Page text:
COXIndependent Actions on Cell Function

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The most convincing evidence for prostaglandin-independent though biologically significant actions of salicylates is their biosynthesis by plants. Salicy-lates are natural plant constituents and part of a defense system that protects them from injury by exogenous noxes such as bacteria or viruses. Salicylate generation increases plant resistance and can be substantially upregulated at the transcriptional level in response to injury. The failure to do so, for example, after genetic manipulation, results in severe damage or cell death. Plants only can synthesize (polyunsaturated) fatty acids up to an 18 hydrocarbon (C18) backbone. Thus, neither arachidonic acid (C20) norprostaglandins or other mediators derived from arachidonic acid peroxidation can be generated. However, plants can synthesize jasmonic acid via a lipid peroxidation pathway that has many structural and functional similarities to prostaglan-dins. Thus, generation of salicylates in plants represents a prostaglandin-independent protective mechanism that increases plant resistance and has provided several innovative approaches for the development of insecticides and pest management.

Aspirin and salicylate exhibit a broad spectrum of pharmacological actions on cell function [142] that is probably not completely elucidated yet. The transacetylation and nontransacetylation-related actions of aspirin are nonselective and nonspecific. Transacetylations may occur at any appropriate molecular site in any macromolecule, most notably plasma albumin and hemoglobin [102] as well as DNA [143], whereas salicylic acid will accumulate inside cell membranes, including those of mitochondria, with subsequent alterations in cell signaling and energy metabolism.

One of the earliest studies demonstrating COX-independent actions of aspirin on inflammatory cells came from Gerald Weissmann's group. They showed that aspirin and salicylate were about equipotent inhibitors of neutrophil aggregation and Ca2+ entry (signaling) whereas only aspirin but not salicylate inhibited platelet aggregation and thromboxane formation (signaling) (Figure 2.15). Since neutrophils do not synthesize prostaglandins, this finding suggested that aspirin and salicylate inhibit neutrophil reactions through mechanisms independent of the prostaglandin system. Later works showed a disturbed assembly of heterotrimeric G proteins within the lipid bilayer of cell membranes by salicylates. This suggests that membrane effects of salicylate, possibly related to its particular physicochem-ical properties (Section 2.2.3), might interfere with transmembrane signal transduction. These actions of salicylates require higher concentrations than the transacetylation reaction. However, the concentrations of 1-3 mM - used in this particular study - were still within the therapeutic range obtained with anti-inflammatory doses of aspirin [144, 145].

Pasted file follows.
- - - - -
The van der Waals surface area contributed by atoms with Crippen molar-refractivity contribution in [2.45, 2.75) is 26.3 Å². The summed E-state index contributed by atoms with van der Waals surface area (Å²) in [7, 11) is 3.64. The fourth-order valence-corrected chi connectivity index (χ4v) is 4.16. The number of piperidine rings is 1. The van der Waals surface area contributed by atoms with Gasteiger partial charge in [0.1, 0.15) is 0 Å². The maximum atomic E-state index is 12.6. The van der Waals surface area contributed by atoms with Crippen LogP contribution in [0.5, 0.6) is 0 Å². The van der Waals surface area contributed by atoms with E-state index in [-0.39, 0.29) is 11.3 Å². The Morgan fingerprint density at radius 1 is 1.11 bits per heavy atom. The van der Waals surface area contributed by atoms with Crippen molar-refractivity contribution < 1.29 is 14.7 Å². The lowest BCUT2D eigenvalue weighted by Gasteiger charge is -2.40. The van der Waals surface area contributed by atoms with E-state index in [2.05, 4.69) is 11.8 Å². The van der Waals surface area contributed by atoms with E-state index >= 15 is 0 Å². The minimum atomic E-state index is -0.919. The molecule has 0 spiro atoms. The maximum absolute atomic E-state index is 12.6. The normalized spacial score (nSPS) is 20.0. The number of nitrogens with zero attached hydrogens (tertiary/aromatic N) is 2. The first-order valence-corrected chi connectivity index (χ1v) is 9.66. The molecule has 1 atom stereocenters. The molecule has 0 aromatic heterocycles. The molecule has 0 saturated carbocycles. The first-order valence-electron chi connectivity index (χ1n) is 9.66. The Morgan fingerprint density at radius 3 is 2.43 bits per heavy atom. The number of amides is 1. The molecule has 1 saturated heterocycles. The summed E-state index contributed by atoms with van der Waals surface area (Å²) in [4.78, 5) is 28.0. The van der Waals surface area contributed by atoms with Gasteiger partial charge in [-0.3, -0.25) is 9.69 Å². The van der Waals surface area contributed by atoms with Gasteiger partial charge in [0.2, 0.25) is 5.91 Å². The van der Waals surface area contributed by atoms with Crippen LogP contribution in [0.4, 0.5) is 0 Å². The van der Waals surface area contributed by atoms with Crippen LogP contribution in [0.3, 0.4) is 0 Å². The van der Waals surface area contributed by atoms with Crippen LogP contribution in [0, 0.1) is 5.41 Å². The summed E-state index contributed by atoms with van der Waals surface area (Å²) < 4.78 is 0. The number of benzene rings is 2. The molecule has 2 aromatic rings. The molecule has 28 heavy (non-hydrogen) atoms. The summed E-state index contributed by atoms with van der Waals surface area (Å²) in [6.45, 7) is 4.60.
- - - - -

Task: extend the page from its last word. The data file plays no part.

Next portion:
The modulation of enzymes of the cell energy metabolism and, most interestingly, heat-shock proteins and chaperones [146-148], probably, is

Figure 2.15 Different actions of aspirin and sodium salicylate on human platelets and granulocytes in vitro. Stimulation of platelet aggregation by arachidonic acid was blocked after pretreatment with aspirin but remained unchanged after pretreatment with an equimolar concentration of Na salicylate. In contrast, stimulation of neutrophil aggregation by the chemoattractant of MLP was inhibited to a similar extent by both aspirin and Na salicylate. Arrows mark the addition of the agonists (modified after [144]).

Figure 2.15 Different actions of aspirin and sodium salicylate on human platelets and granulocytes in vitro. Stimulation of platelet aggregation by arachidonic acid was blocked after pretreatment with aspirin but remained unchanged after pretreatment with an equimolar concentration of Na salicylate. In contrast, stimulation of neutrophil aggregation by the chemoattractant of MLP was inhibited to a similar extent by both aspirin and Na salicylate. Arrows mark the addition of the agonists (modified after [144]).

involved in regulatory actions of aspirin on enzymatic processes in inflammation, immune responses, and tumor defense. All of these actions are salicylate mediated.

Salicylate concentrations, necessary to exert analgesic/anti-inflammatory effects, are substantially higher (about 150-450 mg/ml or 1-3mM) than those necessary to inhibit prostaglandin biosynthesis. This either suggests additional sites of action or indicates that enhanced prostaglan-din production is rather an epiphenomenon than a causal factor of these disorders. After cell stimulation by inflammatory cytokines or tumor promoters, salicylates interact with cellular signal generation and signal transduction at both the transcriptional and posttranscriptional levels. Transcription factors and kinases appear to be the central cellular target and cytokines a major class of mediators involved [149, 150]. The functional consequences ofthese multiple activities of salicylates for inflammation, pain, and fever are discussed in more detail in Section 2.3.2, the consequences for cell proliferation with particular relevance to malignancy in Section 2.3.3. This section deals with the mechanistic aspect ofthese activities.

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